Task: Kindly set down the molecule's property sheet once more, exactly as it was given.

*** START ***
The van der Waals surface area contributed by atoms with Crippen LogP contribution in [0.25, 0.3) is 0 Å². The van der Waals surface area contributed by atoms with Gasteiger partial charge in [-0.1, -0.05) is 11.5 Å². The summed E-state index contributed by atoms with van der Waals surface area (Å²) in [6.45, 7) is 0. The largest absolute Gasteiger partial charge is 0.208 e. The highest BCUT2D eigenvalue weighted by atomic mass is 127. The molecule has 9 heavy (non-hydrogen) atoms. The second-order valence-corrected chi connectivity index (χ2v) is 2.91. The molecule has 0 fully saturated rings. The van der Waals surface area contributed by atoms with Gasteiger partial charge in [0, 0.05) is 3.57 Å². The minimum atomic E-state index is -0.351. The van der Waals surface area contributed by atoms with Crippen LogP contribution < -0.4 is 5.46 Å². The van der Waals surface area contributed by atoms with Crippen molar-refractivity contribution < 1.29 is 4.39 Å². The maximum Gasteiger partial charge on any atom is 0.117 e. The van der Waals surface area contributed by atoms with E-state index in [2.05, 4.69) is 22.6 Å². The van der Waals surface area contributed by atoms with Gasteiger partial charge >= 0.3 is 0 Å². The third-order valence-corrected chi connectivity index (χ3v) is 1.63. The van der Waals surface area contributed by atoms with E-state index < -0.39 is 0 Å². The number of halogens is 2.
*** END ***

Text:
The van der Waals surface area contributed by atoms with Crippen LogP contribution in [0.25, 0.3) is 0 Å². The van der Waals surface area contributed by atoms with Gasteiger partial charge in [-0.1, -0.05) is 11.5 Å². The summed E-state index contributed by atoms with van der Waals surface area (Å²) in [6.45, 7) is 0. The largest absolute Gasteiger partial charge is 0.208 e. The highest BCUT2D eigenvalue weighted by atomic mass is 127. The molecule has 9 heavy (non-hydrogen) atoms. The second-order valence-corrected chi connectivity index (χ2v) is 2.91. The molecule has 0 fully saturated rings. The van der Waals surface area contributed by atoms with Gasteiger partial charge in [0, 0.05) is 3.57 Å². The minimum atomic E-state index is -0.351. The van der Waals surface area contributed by atoms with Crippen LogP contribution < -0.4 is 5.46 Å². The van der Waals surface area contributed by atoms with Crippen molar-refractivity contribution < 1.29 is 4.39 Å². The maximum Gasteiger partial charge on any atom is 0.117 e. The van der Waals surface area contributed by atoms with E-state index in [2.05, 4.69) is 22.6 Å². The van der Waals surface area contributed by atoms with Gasteiger partial charge >= 0.3 is 0 Å². The third-order valence-corrected chi connectivity index (χ3v) is 1.63. The van der Waals surface area contributed by atoms with E-state index < -0.39 is 0 Å². The number of halogens is 2.